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Sequim City Council Votes to Deny Voters a Voice

Sequim City Council Votes to Deny Voters a Voice

September 9, 2014

The Sequim City Council claims they want more civic involvement from local residents, but when residents dare to get involved, the city council will spare no expense and use any excuse to deny local residents the ability to vote on a local initiative.
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At the Sept. 8 Sequim City Council meeting, the members voted unanimously to deny residents the right to vote on increasing transparency or allowing worker choice in the city.

While the city's leaders have a long history of stifling the voice of local citizens, it was still unfortunate that they chose to ignore the law and defy the more than 650 voters of Sequim who signed the initiatives once again.

The City of Sequim adopted the local initiative process as part of their municipal code, but the council apparently doesn't believe residents should actually be allowed to use the local initiative process. Actions clearly speak louder than words.

Unfortunately, the city has prioritized the suppression of any effort by voters to pass local initiatives as they proved in 2006 after fighting a 10-year legal battle to overturn a local citizen initiative passed by the citizens in 1996. In that case, the voters of Sequim wanted the ability to vote on any revenue bond debt which the council wanted to burden local taxpayers.

Threatened by any voter review of their actions in that case, the city of Sequim, after losing most of the legal challenges, managed to get the citizen initiative overturned on a technicality.

This proud tradition of denying citizens the right to even use the local initiative process continues. At this week's city council meeting, this decision was strongly supported by the MoveOn.org protesters bused in from Port Townsend.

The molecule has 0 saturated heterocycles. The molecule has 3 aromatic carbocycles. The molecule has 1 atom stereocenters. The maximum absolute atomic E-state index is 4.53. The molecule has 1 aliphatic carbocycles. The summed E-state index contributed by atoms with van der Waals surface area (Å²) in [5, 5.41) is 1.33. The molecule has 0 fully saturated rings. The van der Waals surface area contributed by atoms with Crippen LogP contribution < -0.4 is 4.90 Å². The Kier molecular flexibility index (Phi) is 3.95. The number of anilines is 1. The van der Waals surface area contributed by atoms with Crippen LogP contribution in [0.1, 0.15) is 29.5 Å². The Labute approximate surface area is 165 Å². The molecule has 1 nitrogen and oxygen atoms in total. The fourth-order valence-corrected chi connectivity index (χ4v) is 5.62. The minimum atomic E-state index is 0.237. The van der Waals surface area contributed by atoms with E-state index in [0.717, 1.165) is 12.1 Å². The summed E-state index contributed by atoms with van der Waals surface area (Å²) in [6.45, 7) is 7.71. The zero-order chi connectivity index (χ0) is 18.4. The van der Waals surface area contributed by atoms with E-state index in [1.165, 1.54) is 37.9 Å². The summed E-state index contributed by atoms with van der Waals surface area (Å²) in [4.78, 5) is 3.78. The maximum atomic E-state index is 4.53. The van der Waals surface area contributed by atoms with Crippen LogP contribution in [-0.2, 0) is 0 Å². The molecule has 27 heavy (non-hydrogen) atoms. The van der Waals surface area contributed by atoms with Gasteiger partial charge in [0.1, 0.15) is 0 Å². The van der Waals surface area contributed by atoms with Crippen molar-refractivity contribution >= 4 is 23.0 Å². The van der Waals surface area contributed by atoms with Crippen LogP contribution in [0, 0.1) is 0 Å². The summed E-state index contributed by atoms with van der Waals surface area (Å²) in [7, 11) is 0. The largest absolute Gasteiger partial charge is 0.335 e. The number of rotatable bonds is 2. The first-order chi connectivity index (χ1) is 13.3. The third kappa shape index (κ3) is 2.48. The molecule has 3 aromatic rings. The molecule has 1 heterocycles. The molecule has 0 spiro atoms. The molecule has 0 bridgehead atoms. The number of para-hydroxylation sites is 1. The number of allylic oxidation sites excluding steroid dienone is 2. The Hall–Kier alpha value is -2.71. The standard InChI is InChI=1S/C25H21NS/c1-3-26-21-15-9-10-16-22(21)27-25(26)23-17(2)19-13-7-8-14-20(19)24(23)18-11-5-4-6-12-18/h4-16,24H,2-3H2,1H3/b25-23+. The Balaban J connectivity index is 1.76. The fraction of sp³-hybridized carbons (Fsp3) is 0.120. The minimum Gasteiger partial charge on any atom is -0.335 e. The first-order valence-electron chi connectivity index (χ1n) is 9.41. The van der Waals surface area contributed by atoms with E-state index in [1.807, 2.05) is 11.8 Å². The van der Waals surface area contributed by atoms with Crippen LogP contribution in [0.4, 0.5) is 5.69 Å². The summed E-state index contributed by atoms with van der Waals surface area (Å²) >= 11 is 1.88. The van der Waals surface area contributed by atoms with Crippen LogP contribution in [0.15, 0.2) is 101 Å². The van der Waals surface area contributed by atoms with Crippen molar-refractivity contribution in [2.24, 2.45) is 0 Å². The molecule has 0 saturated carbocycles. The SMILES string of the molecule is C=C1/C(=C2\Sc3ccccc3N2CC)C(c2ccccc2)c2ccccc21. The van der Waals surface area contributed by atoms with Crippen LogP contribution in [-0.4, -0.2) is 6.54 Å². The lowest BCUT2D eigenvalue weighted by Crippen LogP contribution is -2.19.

MoveOn.org bussed these protesters from Port Townsend, and helped provide appropriate signage

MoveOn.org has prioritized opposing transparency and worker choice, and it was able to corral and bus in about 20 out-of-town protesters for the event. They were also able to organize some pre-council chants like "Union Busting is Disgusting" as part of the warmup act on the sidewalk.

Supporters of the two initiatives—including at least five residents who actually gathered the original signatures to get these initiatives on the ballot—were present. Some congregated across the street from the MoveOn crew showing their support for the local initiatives and their desire for the Sequim City Council to let the voters decide. 

Dueling Signage faced off on the sidewalks.   The effort to end secret meetings was endorsed by the initiative supporters

No chants were made on their side.

One of the leaders of the MoveOn protest group, self-confessed communist Tim Wheeler, crossed the street and made an effort to harangue his neighbors for daring to participate in the political process.  While the harangue wasn't very neighborly, at least Mr. Wheeler is open about his formal affiliation with the Communist Party.

Once the council meeting started, there were two interesting changes from the previous council meeting on the initiatives. First, the council had the wisdom to invite all the speakers to testify early in the process.  Seven people signed up to speak and 14 actually decided to speak.